The Hague: Syria on Monday denied ever using chemical weapons in its four-year civil war, telling a global watchdog it is cooperating fully with the destruction of its toxic stockpile.
"We wish here to state categorically that we have never used chlorine or any other toxic chemicals during any incidents or any other operations in the Syrian Arab Republic since the beginning of the crisis and up to this very day," Deputy Foreign Minister Faisal Moqdad told the annual meeting of the Organisation for the Prohibition of Chemical Weapons.
Damascus's denial comes as a growing number of countries including the European Union, the United States and Canada have cast doubt on whether the Syrian regime is truly making efforts to destroy its lethal arms.
There are "many uncertainties regarding the dismantling of Syria's chemical weapons programme, notably the gaps and contradictions contained in Syria's declarations," EU representative Jacek Bylica told the meeting, attended by delegates from the OPCW's 192 states.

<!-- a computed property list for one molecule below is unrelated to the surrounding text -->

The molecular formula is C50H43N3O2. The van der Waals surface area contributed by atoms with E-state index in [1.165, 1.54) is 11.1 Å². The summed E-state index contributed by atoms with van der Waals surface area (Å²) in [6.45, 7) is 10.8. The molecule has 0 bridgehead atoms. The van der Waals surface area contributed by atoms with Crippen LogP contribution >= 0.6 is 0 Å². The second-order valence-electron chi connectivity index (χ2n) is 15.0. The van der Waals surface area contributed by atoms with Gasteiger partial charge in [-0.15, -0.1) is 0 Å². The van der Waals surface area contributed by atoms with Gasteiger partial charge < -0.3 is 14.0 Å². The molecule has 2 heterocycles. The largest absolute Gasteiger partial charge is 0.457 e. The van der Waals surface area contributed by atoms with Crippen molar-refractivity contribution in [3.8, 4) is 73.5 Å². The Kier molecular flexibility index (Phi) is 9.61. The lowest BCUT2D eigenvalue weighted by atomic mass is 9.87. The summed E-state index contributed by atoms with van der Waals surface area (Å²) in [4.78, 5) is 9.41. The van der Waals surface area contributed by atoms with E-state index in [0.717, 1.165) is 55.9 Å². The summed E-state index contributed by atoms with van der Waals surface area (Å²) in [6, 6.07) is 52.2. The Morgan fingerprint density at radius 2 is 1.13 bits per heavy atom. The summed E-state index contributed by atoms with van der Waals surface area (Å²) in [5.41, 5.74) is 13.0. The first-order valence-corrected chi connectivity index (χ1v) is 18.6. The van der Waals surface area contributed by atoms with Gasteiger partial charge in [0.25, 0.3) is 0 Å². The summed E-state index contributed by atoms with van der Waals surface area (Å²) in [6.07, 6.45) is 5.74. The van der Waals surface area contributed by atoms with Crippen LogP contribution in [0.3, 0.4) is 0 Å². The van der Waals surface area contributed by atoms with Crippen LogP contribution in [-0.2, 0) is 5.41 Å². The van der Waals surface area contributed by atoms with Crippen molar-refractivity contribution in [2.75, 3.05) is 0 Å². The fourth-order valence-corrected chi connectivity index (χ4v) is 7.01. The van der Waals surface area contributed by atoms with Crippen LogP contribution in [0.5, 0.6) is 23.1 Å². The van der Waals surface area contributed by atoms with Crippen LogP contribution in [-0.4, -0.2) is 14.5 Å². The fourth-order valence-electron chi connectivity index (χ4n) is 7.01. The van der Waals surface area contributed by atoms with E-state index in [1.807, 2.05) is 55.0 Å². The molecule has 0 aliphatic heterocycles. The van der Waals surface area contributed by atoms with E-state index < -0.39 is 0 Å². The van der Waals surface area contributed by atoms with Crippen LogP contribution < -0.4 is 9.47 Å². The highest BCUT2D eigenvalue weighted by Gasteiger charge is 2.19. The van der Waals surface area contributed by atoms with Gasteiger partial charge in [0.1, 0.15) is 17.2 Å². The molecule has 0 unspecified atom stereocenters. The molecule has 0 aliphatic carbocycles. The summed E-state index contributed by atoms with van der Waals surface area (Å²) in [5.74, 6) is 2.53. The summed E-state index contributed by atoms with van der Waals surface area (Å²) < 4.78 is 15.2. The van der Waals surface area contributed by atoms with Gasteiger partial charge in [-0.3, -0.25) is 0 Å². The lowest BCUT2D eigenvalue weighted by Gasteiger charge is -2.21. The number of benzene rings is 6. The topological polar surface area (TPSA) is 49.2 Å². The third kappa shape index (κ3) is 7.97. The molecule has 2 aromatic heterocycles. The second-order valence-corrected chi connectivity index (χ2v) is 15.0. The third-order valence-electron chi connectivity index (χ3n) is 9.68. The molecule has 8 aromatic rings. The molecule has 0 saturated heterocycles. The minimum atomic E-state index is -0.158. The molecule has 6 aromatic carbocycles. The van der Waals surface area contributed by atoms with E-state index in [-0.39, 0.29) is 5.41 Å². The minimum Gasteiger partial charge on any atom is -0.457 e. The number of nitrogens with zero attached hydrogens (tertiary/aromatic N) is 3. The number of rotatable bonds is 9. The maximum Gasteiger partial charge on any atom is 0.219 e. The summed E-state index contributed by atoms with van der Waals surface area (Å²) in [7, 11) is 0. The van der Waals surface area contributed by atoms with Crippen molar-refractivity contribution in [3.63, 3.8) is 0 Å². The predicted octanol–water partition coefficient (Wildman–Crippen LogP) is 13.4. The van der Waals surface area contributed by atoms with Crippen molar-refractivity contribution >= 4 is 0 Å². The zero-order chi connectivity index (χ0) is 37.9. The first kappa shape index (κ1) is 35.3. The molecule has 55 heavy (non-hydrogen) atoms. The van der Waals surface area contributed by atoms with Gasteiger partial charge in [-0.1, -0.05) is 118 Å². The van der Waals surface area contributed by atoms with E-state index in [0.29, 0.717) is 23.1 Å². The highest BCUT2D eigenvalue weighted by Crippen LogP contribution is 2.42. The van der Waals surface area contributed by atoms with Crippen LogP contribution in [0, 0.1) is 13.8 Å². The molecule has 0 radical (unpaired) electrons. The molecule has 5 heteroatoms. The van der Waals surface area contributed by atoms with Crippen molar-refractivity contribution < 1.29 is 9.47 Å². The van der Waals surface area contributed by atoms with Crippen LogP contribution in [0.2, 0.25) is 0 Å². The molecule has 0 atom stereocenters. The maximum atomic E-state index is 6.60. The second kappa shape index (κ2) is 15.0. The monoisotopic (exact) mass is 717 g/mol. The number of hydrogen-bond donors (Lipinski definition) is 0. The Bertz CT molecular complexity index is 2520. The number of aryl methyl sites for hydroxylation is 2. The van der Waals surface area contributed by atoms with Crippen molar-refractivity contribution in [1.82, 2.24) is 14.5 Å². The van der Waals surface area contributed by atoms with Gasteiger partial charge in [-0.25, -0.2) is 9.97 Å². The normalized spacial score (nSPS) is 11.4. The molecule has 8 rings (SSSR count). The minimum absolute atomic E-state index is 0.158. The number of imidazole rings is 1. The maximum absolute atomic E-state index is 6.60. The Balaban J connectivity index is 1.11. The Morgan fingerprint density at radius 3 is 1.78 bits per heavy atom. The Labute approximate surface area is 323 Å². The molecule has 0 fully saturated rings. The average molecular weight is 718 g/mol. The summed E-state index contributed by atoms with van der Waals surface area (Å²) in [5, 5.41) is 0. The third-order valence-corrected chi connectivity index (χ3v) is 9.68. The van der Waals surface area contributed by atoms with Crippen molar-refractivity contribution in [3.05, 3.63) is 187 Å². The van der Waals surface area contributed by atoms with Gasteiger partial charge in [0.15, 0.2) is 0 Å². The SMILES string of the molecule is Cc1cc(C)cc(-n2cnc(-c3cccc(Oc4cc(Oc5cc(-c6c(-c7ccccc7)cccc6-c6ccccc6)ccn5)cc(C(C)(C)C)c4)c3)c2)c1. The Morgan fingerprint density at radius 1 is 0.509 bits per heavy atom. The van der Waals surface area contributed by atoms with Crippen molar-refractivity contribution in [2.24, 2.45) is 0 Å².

"These uncertainties lead to doubts as to compliance by Syria with its obligations under the Convention," Bylica said at the opening of the five-day assembly in The Hague.
This "makes it impossible to have confidence that its chemical weapons programme has been irreversibly dismantled," Bylica said.
Last week the OPCW itself voiced "grave concern" at the continued use of toxic arms in Syria.
The OPCW investigations did not directly blame any of the parties in the four-year civil war, aimed at ousting Assad and in which civil groups say more than 250,000 people have been killed.
Under a deal hammered out in 2013 between Russia and the United States following a sarin gas attack on the outskirts of Damascus in which hundreds died, the regime joined the UN Convention against chemical weapons and pledged to hand over all such arms to the OPCW for destruction.